AmphibiaWeb - Boophis ankaratra


(Translations may not be accurate.)

Boophis ankaratra Andreone, 1993

Subgenus: Boophis
family: Mantellidae
subfamily: Boophinae
genus: Boophis
Boophis ankaratra
© 2008 Miguel Vences and Frank Glaw (1 of 8)

sound file   hear call (160.5K MP3 file)

sound file   hear Fonozoo call

[call details here]

Conservation Status (definitions)
IUCN Red List Status Account Least Concern (LC)
National Status None
Regional Status None
conservation needs Access Conservation Needs Assessment Report .


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A green, rather small treefrog; males 24-28 mm SVL, females unknown. Back light green, sometimes with yellowish reticulations and often with dark spots. Two yellowish stripes from snout through eye to the neck. Belly whitish. Iris silvery golden with an orange-brown area around the pupil. Iris periphery is blue. Skin on the back smooth. White lateral fringes along lower arm and tarsus. Nostrils somewhat closer to tip of snout than to the eye. Tympanum/eye ratio is 0.46-0.69. Tibiotarsal articulation reaches at maximum the nostrils. Webbing of the hand: rudimentary between 1 and 2i, 2e(1), 3i(2), 3e(1), 4(0.5-1); webbing of the foot 1(0), 2i(1), 2e(0), 3i(1), 3e(0), 4i/e(1), 5(0). Males with a nuptial pad on the first finger (not clearly visible) and single, largely extensible, subgular vocal sac.

Similar species: The other known species of the Boophis luteus-group are larger and differ by colouration in life. In preservative, specimens with dark pigment on the back can resemble B. sibilans. In males of the rappiodes-group, the tibiotarsal articulation reaches beyond tip of snout when the hind limb is brought forward.

Distribution and Habitat

Country distribution from AmphibiaWeb's database: Madagascar

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View distribution map in BerkeleyMapper.
amphibiandisease logo View Bd and Bsal data (2 records).
Ambohitantely, Antoetra (Antratrabe, Soamazaka, Vohisokina), Col des Tapias, Farihimazava, Imaitso forest, Itremo, Ivohibe, Mandraka, Manjakatompo. It occurs between 1,200-1,800m asl in high-elevation rainforest. It also inhabits degraded areas and open habitats (Nussbaum et al. 2008).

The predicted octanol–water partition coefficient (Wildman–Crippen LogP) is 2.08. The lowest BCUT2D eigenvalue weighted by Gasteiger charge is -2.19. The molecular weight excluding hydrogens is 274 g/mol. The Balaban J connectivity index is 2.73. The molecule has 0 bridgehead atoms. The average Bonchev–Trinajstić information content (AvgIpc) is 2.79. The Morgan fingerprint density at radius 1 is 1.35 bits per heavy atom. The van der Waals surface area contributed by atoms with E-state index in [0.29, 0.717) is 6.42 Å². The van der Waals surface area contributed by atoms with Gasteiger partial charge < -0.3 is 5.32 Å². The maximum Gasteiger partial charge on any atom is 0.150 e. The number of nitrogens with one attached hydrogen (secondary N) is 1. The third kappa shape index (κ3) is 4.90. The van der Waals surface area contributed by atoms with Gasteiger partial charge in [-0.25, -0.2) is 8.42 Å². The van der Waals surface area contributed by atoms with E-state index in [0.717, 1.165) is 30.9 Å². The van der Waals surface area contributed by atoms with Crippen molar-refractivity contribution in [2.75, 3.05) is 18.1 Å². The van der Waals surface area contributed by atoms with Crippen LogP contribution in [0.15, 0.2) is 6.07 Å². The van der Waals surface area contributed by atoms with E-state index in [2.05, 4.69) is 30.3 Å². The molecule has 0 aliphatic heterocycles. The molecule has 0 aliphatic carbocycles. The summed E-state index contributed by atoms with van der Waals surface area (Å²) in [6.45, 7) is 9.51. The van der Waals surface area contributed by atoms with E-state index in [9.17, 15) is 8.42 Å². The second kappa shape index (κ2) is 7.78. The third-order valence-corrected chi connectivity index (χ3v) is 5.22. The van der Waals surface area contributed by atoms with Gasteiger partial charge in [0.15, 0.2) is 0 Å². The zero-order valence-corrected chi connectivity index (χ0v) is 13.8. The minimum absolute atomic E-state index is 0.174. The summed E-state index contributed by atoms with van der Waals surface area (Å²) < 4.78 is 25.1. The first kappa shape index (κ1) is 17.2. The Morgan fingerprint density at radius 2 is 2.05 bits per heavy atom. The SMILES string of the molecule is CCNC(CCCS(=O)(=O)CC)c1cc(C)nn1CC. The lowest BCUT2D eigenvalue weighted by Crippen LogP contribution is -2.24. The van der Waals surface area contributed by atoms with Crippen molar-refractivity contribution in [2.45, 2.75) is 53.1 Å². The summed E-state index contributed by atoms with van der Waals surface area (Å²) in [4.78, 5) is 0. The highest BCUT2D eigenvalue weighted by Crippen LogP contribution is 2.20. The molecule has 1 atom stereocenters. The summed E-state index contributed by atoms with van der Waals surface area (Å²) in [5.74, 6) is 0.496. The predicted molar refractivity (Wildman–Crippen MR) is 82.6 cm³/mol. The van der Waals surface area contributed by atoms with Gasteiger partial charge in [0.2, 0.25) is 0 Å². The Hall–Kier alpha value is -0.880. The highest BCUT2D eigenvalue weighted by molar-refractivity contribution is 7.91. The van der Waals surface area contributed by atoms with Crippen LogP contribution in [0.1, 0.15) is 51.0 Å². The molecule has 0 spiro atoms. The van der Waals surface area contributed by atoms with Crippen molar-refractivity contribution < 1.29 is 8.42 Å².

Life History, Abundance, Activity, and Special Behaviors
Calling males were found mainly after sunset along streams in primary forest, sitting 1-2 m high in the vegetation. Single males in the Andringitra mountains started calling as early as 16:00 in the afternoon.

Call (from the terra typica): A series of regularly repeated unharmonious croaky notes that can last at least about 1 minute. Note duration is 140-150 ms, duration of intervals between notes is 240-270 ms. Note repetition rate is 2.5/s. The notes are pulsed; about 20 pulses per note are recognizable on the oscillogram. Frequency ranges from 2.2 to 3.5 kHz. Calls from Andringitra are very similar (note repetition rate 2.5/s, frequency 2.2-3 kHz).

Eggs and tadpoles (from the terra typica): Tadpoles were found in a larger fast-flowing brook near the place where the males were calling. It is very probable that they belong to Boophis ankaratra. Total length of two tadpoles in stage 27 was 32-33 mm, body length was 12 mm. Mouth very large, tooth formula 4/4+4//3. The belly was silvery, the tail was mottled with dark. We reared one tadpole to a froglet, which was light green with some dark spots on the back after metamorphosis. It metamorphosed in January and measured 13 mm.

Breeding takes place in fast moving streams (Nussbaum et al. 2008).

Trends and Threats
Least Concern: wide distribution and tolerance of habitat modification. It occurs in Parc National d'Andringitra and the Réserve Spéciale d’Ambohitantely (Nussbaum et al. 2008).

Possible reasons for amphibian decline

General habitat alteration and loss
Habitat modification from deforestation, or logging related activities
Intensified agriculture or grazing
Habitat fragmentation

Taken with permission from Glaw and Vences (2007).


Glaw, F. and Vences, M. (1994). Amphibians and Reptiles of Madagascar. M. Vences and F. Glaw Verlags GbR., Köln.

Glaw, F., and Vences, M. (2007). Field Guide to the Amphibians and Reptiles of Madagascar. Third Edition. Vences and Glaw Verlag, Köln.

Nussbaum, R., Vences, M., and Andreone, F. (2008). Boophis ankaratra. In: IUCN 2008. 2008 IUCN Red List of Threatened Species. Downloaded on 14 April 2009.

Originally submitted by: Miguel Vences and Frank Glaw (first posted 2000-10-24)
Edited by: Henry Zhu (2010-07-19)

Species Account Citation: AmphibiaWeb 2010 Boophis ankaratra <> University of California, Berkeley, CA, USA. Accessed May 30, 2024.

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Citation: AmphibiaWeb. 2024. <> University of California, Berkeley, CA, USA. Accessed 30 May 2024.

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